Once my focus was on the sun at the end, each swing of my hammer felt lighter. The gaping hole was being filled and it got me closer and closer to where I wanted to be. The wood below me became courage, strength, fight and drive, desire, love, faith, and a multitude of other emotions, as I built the bridge that I desired to walk on. The splinters, the scars in the wood, tell a story. They are not perfect and neither is the journey to where I’m going right now.
However, I finally made the choice for myself, that I was not going to be ashamed of those scars. I was going to embrace them. I was not going to curl up and let life run me over. I was going to focus my attention on God and loving the journey He had me on, even if it is not the one I envisioned for myself, or the one I thought was easier.
Building the bridge that I walk on, to me, means this….it means that every trial I have gone through has allowed me to either lay a plank down as I move forward in life or refuse and give up. I do have a choice, but the latter one may have entitled me not being here anymore if I had let the anxiety and depression take over.
As I pushed on and laid down more wood, I was then able to love life more and find joy in the little things; something that was a struggle before and still is some days. However, knowing there is light at the end of the bridge and having my God by my side, has made me continually fight and push through each day and never lose the fire to succeed.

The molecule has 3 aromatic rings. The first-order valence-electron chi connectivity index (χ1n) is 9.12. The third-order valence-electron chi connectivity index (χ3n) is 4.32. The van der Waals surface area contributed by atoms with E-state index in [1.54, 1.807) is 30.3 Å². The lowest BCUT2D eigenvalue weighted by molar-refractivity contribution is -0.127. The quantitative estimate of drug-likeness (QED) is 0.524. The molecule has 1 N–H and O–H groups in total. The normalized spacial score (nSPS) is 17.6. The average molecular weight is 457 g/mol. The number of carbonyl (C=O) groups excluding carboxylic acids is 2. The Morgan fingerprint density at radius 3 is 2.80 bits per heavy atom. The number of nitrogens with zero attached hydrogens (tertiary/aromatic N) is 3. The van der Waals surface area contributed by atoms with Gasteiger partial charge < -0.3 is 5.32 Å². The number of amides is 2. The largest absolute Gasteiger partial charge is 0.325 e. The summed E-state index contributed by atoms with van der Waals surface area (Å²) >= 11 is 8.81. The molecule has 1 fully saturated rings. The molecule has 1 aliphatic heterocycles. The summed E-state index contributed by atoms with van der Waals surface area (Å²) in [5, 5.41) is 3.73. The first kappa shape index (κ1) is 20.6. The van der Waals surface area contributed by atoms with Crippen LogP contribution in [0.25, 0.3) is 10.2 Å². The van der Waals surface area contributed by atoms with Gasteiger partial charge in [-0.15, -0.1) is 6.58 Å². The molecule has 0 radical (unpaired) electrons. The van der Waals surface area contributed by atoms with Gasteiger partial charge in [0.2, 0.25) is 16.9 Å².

What does building the bridge as you walk on it mean to you?
“For we are God’s fellow workers. You are God’s field, God’s building. According to the grace of God given to me, like a skilled master builder I laid a foundation, and someone else is building upon it. Let each one take care how he builds upon it. For no one can lay a foundation other than that which is laid, which is Jesus Christ. Now if anyone builds on the foundation with gold, silver, precious stones, wood, hay, straw— each one’s work will become manifest, for the Day will disclose it, because it will be revealed by fire, and the fire will test what sort of work each one has done.” ~ 1 Corinthians 3:9-15 ESV
“So then you are no longer strangers and aliens, but you are fellow citizens with the saints and members of the household of God, built on the foundation of the apostles and prophets, Christ Jesus himself being the cornerstone, in whom the whole structure, being joined together, grows into a holy temple in the Lord. In him you also are being built together into a dwelling place for God by the Spirit.” ~ Ephesians 2:19-22 ESV
“Go up to the hills and bring wood and build the house, that I may take pleasure in it and that I may be glorified, says the Lord.” ~ Haggai 1:8 ESV